Internet protocol television service connections use a variety of cable types to get the signal into the home. This is normally standard phone line, also seen in DSL broadband installations. Coaxial cable is used if the home is wired as such, preventing the need to run Ethernet cables throughout the structure. Once inside the home, coaxial cable takes over, directing the broadband signals from the router to the individual computers or network devices. Many major service providers are building this functionality, known as MoCA (Multimedia over Coax Alliance) connections, into all new products.
Locate the phone line coming into the home or structure. This is commonly found in the lower-level, basement or access room.
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Plug the phone line into the "Internet" port on the DSL router. Push it in until a click is heard and felt from the connector.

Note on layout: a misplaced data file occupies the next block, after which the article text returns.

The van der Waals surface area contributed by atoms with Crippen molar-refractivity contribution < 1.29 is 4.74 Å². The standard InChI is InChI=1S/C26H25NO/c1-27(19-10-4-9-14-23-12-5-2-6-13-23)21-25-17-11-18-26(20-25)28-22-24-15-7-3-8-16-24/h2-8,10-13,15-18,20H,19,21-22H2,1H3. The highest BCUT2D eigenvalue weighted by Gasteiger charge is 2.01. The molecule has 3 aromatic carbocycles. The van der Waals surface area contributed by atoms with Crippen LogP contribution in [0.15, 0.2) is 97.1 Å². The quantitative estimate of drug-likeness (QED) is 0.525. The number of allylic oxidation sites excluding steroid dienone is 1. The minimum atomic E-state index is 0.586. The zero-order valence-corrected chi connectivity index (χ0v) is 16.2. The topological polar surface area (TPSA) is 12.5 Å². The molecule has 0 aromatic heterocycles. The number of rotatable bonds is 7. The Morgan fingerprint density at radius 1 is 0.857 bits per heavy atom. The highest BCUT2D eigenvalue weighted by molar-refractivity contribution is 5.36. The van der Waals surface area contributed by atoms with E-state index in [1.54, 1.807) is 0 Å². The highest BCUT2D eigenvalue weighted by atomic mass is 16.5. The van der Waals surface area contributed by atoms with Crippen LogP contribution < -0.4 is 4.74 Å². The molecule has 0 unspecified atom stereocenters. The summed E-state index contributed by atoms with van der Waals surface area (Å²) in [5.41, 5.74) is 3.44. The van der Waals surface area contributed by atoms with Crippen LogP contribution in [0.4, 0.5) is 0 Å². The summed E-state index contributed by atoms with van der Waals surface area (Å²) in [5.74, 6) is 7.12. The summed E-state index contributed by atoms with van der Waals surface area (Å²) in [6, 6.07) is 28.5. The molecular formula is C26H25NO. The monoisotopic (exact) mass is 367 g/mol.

Screw a coaxial cable from the RF connector on the DSL modem to one of the input legs on the high-bandwidth splitter.
Locate the coaxial cable drop, normally located within close proximity of the electrical panel and/or the incoming phone line.
Screw each coaxial cable into the output legs of the high-bandwidth splitter.
Plug the router into AC power. Wait for the indicator lights on the front to flash green, indicating a positive connection to the incoming service.
Screw the coaxial cables from the coaxial jack plates in each room to the "Broadband" or "RF" ports on each computer or networked device.
Things You'll Need
Verify that your broadband modem card has the ability to use coaxial cable in lieu of Ethernet cabling. If not, small adapters are available at relatively low cost.